“Groovy is the new old way.” So sings Pat Harrington on the title track here. It comes at what you’d imagine at the start of on an LP would be the start of side two (and equally this is the sort of record that LP’s are made for) and it’s a real surprise.  A driving, thumping bluesy rocker with some real fun sounding piano.

“Full tilt boogie, you know what I mean, yeah?” he says the in second verse.

The answer is no, not really, but then on the flipside, absolutely yes. This is a universal language.

“Groovy” is their first album for four years, and sees new drummer Steve Markota behind the kit. He thumps this, he really does. In fact, his welcome is early doors, given that his beat is the first thing you hear on the album.

This gets cowbell bonus points too (and honestly, has there ever been a bad song with a cowbell in?), and its almost like a welcome back, given that it builds with Richie Tousell’s bass before Pat Harrington’s riff is like the finishing garnish.

And speaking of riffs. There’s a lot of them here. And some fabulous lead breaks too. The last time I reviewed them I said something like Geezer were “the perfect mix of Corrosion Of Conformity and Thin Lizzy”. There’s probably more of the former here this time, and some desert dry sounds, but this is still one of the more interesting blends of this around.

“Atlas Electra” sounds as vast as the night sky, full of stars, that this sort of music always seems to create, the vocals float almost and it creates a somewhat incongruous sound. “Dead Sea Scroll” is more eerie, a little more disorientating, but again, there is a real blues taste to these sounds if you peel the layers away – plus the bass here is gargantuan.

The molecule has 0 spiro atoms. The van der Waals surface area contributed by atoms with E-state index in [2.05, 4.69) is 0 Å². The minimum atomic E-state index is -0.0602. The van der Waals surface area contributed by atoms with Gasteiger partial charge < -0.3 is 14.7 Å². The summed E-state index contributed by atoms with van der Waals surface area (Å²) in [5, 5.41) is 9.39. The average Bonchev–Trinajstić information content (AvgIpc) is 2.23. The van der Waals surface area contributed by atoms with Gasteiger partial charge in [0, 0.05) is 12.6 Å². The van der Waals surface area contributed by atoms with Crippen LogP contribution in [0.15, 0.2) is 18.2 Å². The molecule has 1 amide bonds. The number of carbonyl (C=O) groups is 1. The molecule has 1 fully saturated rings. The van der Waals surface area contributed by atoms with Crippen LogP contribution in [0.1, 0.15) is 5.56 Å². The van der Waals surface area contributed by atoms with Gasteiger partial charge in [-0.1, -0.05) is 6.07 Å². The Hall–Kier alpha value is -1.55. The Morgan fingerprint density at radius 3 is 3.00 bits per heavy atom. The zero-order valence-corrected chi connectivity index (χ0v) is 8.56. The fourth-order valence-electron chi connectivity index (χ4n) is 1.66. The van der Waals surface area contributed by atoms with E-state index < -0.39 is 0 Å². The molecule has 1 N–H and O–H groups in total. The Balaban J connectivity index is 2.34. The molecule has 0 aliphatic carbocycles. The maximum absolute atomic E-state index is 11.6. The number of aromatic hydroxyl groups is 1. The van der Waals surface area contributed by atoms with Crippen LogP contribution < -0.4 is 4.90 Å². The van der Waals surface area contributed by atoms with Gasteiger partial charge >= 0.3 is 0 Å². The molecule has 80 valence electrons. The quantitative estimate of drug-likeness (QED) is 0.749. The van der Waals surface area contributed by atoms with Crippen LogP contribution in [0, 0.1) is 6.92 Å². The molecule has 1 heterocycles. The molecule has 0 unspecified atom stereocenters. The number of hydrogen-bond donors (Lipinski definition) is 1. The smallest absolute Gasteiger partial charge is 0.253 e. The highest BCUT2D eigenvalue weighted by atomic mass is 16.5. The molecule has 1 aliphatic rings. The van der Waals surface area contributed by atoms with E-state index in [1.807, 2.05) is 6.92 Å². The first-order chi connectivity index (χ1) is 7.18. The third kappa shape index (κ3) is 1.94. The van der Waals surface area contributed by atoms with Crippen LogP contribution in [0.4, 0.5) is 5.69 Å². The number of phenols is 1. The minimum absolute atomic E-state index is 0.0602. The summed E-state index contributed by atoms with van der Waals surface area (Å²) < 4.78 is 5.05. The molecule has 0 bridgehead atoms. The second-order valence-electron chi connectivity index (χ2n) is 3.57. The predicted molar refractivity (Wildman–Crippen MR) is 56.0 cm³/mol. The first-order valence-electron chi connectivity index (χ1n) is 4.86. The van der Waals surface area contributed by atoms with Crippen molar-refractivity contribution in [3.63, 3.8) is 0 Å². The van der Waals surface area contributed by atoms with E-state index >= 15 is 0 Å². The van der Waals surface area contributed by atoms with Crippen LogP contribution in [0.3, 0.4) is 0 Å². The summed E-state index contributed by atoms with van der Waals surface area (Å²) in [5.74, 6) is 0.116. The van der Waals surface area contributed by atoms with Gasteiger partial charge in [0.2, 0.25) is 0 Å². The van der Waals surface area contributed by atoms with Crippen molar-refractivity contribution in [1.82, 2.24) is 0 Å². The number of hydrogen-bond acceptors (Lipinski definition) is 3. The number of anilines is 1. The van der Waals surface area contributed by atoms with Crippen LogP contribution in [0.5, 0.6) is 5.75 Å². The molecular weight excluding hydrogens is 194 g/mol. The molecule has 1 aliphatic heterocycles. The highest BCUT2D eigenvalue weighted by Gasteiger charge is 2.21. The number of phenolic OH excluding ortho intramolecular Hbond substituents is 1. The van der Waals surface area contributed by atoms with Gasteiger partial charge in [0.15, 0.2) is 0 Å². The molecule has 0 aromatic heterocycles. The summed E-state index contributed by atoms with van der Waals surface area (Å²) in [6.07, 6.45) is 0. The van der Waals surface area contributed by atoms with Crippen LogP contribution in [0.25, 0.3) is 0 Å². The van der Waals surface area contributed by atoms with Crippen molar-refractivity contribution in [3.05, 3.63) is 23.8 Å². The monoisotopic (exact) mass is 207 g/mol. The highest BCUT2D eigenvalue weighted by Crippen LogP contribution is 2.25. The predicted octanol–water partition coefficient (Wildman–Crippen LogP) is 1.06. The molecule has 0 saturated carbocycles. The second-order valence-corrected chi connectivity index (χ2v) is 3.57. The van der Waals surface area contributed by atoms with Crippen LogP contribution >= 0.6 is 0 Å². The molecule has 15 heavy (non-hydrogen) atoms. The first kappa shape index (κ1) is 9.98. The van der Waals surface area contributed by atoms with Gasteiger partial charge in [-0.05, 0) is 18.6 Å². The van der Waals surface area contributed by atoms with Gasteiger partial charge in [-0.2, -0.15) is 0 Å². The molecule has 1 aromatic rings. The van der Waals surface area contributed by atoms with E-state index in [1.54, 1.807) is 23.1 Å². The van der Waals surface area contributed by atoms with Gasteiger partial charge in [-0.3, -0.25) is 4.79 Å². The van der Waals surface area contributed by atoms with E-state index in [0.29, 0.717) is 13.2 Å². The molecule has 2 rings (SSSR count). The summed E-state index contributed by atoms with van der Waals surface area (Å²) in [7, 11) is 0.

The way Harrington delivers the lyrics is almost spoken, “I feel like a name on a dead souls scroll” he muses, but then it explodes. Everything here is groovy – as in filled with groove – but this might be the biggest.

It’s kind of trippy too – at least what I think of as trippy – you can lose yourself in “Awake” for certain. If you do struggle to sleep, these are – in my experience – exactly the sort of thoughts you have too.

“Drowning On Empty” follows the formula, and by that I mean it locks into the type of riff that will see a lot of blokes of a certain age, with beards, nodding their heads. This is not a sexist point in any way, but I’ve been to enough of those type of gigs to know the form.

The last two, though, are a little different. If the others were, as I put it above “kind of trippy” then “Space Mountain”, five minutes of dreamy rhythms with the words: “is everybody high enough?” over the top, and the last one, “Black Owl” – all nine minutes of it – take things to another place. Not radically different, but enough to add some light and shade.

That’s Geezer all over, actually. You think you know what you are going to get – and to a large extent they provide that extremely well – but there’s enough subtlety here to mark them out as their own men.

Which is pretty groovy, when you think about it.

Rating 8/10